Sunday, October 17, 2021

Things To Know Before Traveling To Antigua and Barbuda

North AmericaAntigua and BarbudaThings To Know Before Traveling To Antigua and Barbuda


The languages spoken are English (official) and local dialects. There is also a growing population of Spanish-speaking migrants.


Siberians were the first to inhabit the islands of Antigua and Barbuda in 2400 BC, but Arawak and Carib Indians settled the islands when Christopher Columbus landed on his second voyage in 1493. The first Spanish and French settlements were followed by the English, who established a colony in 1667. Slavery, which was introduced to exploit Antigua’s sugar plantations, was abolished in 1834. The islands became an independent state within the British Commonwealth of Nations in 1981.


The locals are very friendly and respectful. Approach them in a polite manner and they will definitely reciprocate. Approach them with a smile and think please, thank you, good day.


The culture is mainly a mixture of West African and British cultural influences.

Cricket is the national sport and Antigua has produced several famous cricketers, including Sir Vivian Richards, Anderson “Andy” Roberts and Richard “Richie” Richardson. Other popular sports include football, boat racing and surfing (Antigua Sailing Week attracts locals and visitors from all over the world).

American pop culture and fashion also have a strong influence. Most of the country’s media is made up of major American networks. Many Antiguans prefer to shop in San Juan, Puerto Rico.

Family and religion play an important role in the lives of Antiguans. Most attend services on Sunday, although there are a growing number of Seventh-day Adventists who keep the Sabbath on Saturday. 

Calypso and soca music, both of which originated mainly in Trinidad, are important in Antigua and Barbuda.


Corn and sweet potatoes play an important role in Antiguan cuisine. For example, a popular Antiguan dish, dukuna /ˈduː kuːˌnɑː/, is a sweet, steamed dumpling made from grated sweet potatoes, flour and spices. One of Antigua’s staple foods, fungi /ˈfuːn.dʒiː/, is a boiled dough made from maize flour and water.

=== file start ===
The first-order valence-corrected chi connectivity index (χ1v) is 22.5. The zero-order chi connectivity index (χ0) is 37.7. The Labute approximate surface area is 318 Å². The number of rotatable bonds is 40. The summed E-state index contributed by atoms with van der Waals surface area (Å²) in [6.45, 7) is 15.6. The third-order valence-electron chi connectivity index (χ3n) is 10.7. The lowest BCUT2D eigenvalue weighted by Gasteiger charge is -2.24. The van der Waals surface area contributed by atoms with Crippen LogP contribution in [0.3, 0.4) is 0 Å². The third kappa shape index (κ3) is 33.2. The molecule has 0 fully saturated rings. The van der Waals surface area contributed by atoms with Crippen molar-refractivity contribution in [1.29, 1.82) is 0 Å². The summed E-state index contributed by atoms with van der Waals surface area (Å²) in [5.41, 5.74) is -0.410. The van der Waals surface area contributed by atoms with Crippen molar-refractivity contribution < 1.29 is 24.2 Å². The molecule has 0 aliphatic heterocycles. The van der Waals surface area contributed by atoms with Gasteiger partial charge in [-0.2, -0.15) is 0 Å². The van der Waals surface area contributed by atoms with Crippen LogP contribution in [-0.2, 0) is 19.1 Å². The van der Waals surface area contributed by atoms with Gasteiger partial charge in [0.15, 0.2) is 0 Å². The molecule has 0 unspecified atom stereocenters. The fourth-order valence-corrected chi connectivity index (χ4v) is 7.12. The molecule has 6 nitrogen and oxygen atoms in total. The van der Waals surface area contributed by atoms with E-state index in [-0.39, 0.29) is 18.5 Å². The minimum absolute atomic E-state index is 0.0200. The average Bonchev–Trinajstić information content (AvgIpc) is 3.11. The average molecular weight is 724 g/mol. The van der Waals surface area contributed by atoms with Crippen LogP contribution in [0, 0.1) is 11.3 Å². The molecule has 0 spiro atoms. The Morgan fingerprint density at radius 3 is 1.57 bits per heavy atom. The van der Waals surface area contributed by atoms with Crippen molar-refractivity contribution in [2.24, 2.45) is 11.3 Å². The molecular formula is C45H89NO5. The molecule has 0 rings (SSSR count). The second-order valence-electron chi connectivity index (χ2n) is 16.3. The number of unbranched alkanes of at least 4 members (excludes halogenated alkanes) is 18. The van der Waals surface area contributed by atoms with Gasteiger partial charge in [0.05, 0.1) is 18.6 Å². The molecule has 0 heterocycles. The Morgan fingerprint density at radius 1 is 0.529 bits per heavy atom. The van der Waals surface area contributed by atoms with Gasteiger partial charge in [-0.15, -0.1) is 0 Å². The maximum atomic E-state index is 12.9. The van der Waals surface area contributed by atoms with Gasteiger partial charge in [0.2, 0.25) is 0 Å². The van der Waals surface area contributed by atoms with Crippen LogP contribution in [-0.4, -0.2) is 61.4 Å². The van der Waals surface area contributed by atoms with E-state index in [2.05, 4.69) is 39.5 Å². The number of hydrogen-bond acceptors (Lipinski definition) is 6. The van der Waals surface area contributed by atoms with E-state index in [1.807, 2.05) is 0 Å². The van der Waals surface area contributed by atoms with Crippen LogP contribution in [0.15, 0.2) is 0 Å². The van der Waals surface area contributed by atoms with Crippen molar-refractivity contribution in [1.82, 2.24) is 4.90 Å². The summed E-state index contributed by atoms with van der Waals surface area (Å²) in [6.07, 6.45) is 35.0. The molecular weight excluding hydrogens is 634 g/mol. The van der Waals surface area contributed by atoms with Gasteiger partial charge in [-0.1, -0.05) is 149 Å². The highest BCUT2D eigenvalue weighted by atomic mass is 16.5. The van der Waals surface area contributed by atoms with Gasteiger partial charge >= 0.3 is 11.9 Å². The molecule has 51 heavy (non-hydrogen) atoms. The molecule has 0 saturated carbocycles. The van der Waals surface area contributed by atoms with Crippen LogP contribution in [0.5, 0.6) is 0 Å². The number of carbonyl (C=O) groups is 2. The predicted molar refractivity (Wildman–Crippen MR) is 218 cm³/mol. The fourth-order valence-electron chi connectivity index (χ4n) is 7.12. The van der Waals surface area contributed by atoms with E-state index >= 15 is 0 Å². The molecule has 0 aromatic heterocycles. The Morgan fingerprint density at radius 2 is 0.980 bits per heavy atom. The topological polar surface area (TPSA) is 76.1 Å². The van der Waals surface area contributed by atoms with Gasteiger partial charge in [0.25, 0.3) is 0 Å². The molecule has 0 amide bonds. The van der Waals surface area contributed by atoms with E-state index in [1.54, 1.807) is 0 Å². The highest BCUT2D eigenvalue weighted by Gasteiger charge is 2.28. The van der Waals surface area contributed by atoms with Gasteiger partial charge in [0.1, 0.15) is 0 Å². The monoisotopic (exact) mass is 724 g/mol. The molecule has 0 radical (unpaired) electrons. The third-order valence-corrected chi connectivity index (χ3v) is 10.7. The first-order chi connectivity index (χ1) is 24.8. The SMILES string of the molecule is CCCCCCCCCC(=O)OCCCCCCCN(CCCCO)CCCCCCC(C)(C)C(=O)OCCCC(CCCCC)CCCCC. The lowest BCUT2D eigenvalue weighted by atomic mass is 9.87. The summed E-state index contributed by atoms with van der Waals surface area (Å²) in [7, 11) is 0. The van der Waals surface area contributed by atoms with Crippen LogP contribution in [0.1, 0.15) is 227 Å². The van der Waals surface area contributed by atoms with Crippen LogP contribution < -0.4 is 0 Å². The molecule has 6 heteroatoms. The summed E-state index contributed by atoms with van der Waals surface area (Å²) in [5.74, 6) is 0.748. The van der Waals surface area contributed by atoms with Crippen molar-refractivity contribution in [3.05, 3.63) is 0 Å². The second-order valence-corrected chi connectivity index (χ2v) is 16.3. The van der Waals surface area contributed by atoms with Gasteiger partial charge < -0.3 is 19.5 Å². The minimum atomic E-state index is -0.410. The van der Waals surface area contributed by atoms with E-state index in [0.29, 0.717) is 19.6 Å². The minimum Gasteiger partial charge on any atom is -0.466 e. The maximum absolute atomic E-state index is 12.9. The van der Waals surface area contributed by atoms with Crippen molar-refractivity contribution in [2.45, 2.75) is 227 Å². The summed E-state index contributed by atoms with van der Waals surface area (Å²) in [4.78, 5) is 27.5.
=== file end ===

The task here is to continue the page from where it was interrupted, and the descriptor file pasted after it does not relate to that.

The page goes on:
There are two daily newspapers: the Daily Observer and the Caribbean Times. In addition to most American television networks, the local ABS TV 10 is available (it is the only station that broadcasts only local programmes). There are also several local and regional radio stations, such as V2C-AM 620, ZDK-AM 1100, VYBZ-FM 92.9, ZDK-FM 97.1, Observer Radio 91.1 FM, DNECA Radio 90.1 FM, Second Advent Radio 101.5 FM, Abundant Life Radio 103.9 FM, Crusader Radio 107.3 FM, Nice FM 104.3


The Antigua and Barbuda national cricket team represented the country at the 1998 Commonwealth Games, but otherwise Antiguan cricketers play in domestic matches for the Leeward Islands cricket team and at international level for the West Indies cricket team. The 2007 Cricket World Cup was played in the West Indies from 11 March to 28 April 2007.

Antigua has played eight matches at the Sir Vivian Richards Stadium, which was completed on 11 February 2007 and has a capacity of up to 20,000 people. Antigua hosts the Stanford Twenty20 – Twenty20 Cricket, a version launched in 2006 by Allen Stanford as a regional cricket match in which almost all the islands of the Caribbean participate. Antiguan Viv Richards scored the fastest Test hundred and Brian Lara twice set the world Test record at the Recreation Ground in Antigua.

Club football, or soccer, is also a popular sport. Antigua has a national football team that participated in World Cup qualifying for the 1974 tournament and for 1986 and later. In 2011, a professional team was formed, Antigua Barracuda FC, which played in USL Pro, a lower professional league in the United States. In 2012, the national team achieved the feat of advancing from their preliminary group for the 2014 World Cup, including a victory against the mighty Haiti. In their first match in the upcoming CONCACAF group on 8 June 2012 in Tampa, Florida, Antigua and Barbuda, made up of 17 players from the Barracudas and 7 players from England’s lower professional leagues, scored a goal against the United States signed by Peter Byers; however, the team lost 3-1 to the United States.

Athletics is popular. Talented athletes are trained from a young age and Antigua and Barbuda has produced some pretty talented athletes. Janill Williams, a promising young athlete, hails from Gray’s Farm, Antigua. Sonia Williams and Heather Samuel have represented Antigua and Barbuda at the Olympics. Other rising stars include Brendan Christian (100m, 200m), Daniel Bailey (100m, 200m) and James Grayman (high jump).